Performance Based Building Design 2From Timber-framed Construction to Partition Walls
|Verlag:||Ernst & Sohn|
Just like building physics, performance based building design was hardly an issue before the energy crises of the 1970ies. With the need to upgrade energy efficiency, the interest in overall building performance grew. The term "performance" encompasses all building-related physical properties and qualities that are predictable during the design stage and controllable during and after construction. The term "predictable" demands calculation tools and physical models that allow evaluating a design, whereas "controllable" presumes the existence of measuring methods available on site. The basis for a system of performance arrays are the functional demands, the needs for accessibility, safety, well-being, durability, energy efficiency and sustainability and the requirements imposed by the usage of a building. In continuation of Vol. 1 this second volume discusses light-weight construction with wooden and metal elements, roofing systems, façades, and ends with finishes and the overall risk analysis. Most chapters build on a same scheme: overview, overall performance evaluation, design and construction. The work is absolutely recommended to undergraduates and graduates in architectural and building engineering, though also building engineers, who want to refresh their knowledge, may benefit. The level of discussion assumes the reader has a sound knowledge of building physics, along with a background in structural engineering, building materials and building construction. Where and when needed, input and literature from over the world was used, reason why each chapter ends listing references and literature.
Preface 1. Timber-framed construction In general Performance Evaluation Design and Execution 2. Sheet-metal Outer Wall Systems In general Performance Evaluation Design and Execution 3. New Developments Transparent Insulation Multiple Skin and Photovoltaic Outer Walls 4. Roofs: Requirements In general Performance Evaluation 5. Low-sloped Roofs Typologies Roofing Membranes Compact Low-sloped Roofs Protected Membrane Roofs 6. Pitched Roofs Classification Roof Covers in detail Basic Assemblies Performance Evaluation Design and Execution 7. Sheet-metal Roofs In general Metal Roof Cover Performance Evaluation Design and Execution 8. Windows, Outer Doors and Glass Facades In general Glass Windows and Doors Glass Facades 9. Balconies, Chimneys, Shafts and Stairs In general Balconies Shafts Chimneys Stairs 10. Partitions; Wall, Floor and Ceiling Finishes; Inside Carpentry In general Partition Walls Building Services Wall Finishes Floor Finishes Ceiling Finishes Inside Carpentry 11. Risk analysis In general Risk Definition Performing a Risk Analysis Example of Risk Analysis: Cavity Walls
Prof. Em. Dr. Ir. Hugo S.L.C. Hens, University of Leuven (K.U. Louvain, Belgium), taught Building Physics from 1975 to 2003, Performance Based Building Design from 1970 to 2005 and Building Services from 1975 to 1977 and 1990 to 2008. Until 1972, he worked as a structural engineer at a mid-sized architectural company, constructing houses, apartment buildings and office buildings. He has authored and co-authored over 150 articles and conference papers, and written hundreds of reports on building damage cases and their solution. He has been coordinating the international working group CIB W40 on Heat and Mass Transfer in Buildings for ten years. Between 1986 and 2008, he was operating agent of four Annexes, initiated by the International Energy Agency?s EXCO on Energy Conservation in Buildings and Community Systems: Annex 14, Annex 24, Annex 32 and Annex 41. He is also a fellow of the American Society of Heating, Refrigeration and Air Conditioning Engineers (ASHRAE).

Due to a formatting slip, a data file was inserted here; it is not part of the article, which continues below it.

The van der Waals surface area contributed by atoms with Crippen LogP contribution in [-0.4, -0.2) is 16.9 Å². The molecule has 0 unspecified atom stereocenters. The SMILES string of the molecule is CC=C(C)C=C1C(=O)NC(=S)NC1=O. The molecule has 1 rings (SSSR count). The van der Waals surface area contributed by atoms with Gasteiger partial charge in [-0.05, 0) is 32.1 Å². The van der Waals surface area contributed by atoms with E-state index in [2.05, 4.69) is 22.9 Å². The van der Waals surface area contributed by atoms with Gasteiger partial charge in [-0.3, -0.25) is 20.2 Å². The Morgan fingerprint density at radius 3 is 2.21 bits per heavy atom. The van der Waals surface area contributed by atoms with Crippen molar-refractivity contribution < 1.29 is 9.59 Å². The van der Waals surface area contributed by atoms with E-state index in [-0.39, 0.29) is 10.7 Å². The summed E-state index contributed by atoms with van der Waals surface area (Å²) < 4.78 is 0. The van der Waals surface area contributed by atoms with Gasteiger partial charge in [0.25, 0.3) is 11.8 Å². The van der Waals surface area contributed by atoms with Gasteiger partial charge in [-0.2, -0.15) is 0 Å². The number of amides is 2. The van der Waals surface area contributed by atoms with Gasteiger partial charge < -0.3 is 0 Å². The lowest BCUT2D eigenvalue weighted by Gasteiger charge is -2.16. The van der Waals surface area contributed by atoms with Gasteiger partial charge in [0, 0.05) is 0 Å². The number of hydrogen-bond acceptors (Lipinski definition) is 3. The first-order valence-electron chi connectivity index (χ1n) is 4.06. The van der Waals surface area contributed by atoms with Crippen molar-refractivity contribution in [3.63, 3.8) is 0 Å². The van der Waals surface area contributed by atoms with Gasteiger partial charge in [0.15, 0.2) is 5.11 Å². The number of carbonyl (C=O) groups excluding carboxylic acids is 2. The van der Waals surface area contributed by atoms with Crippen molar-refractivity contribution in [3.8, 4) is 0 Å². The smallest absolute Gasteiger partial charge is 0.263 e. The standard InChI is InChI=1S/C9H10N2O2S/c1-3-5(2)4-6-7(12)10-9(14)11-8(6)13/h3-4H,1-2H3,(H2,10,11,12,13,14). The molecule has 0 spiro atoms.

As the second of the two volumes on performance based building design, the book continues applying the performance rationale, advanced ‘Applied Building Physics’, to the design and construction of buildings. The first volume ended with the analysis of cavity walls, the most traditional outer wall type of North Western Europe, and its adaptation to high insulation standards. The present book starts with a construction type which is typical for North America and the Scandinavian Countries: timber-framed. Sheet-metal outer wall solutions are next, after which the focus turns to low-sloped, pitched and sheet-metal roofs. A thorough study of glazing types, windows and glass-based envelope systems with windows fronts, curtain walls, double skin façades and PV-façades as exemplary cases follows. With the building enclosure rain and windproof, the discussion shifts to balconies, shafts, chimneys, stairs, inside partitions and several finishing techniques. The risks linked to design errors and workmanship accuracies are the subject of the last chapter. Overall, we maintain the same scheme as in volume one: overview, overall performance evaluation, design and construction, although some chapters employ a somewhat simpler approach. The book incorporates 35 years of teaching building construction to architectural and building engineers, bolstered by 36 years of research and 44 years of consultancy in solving building problems,
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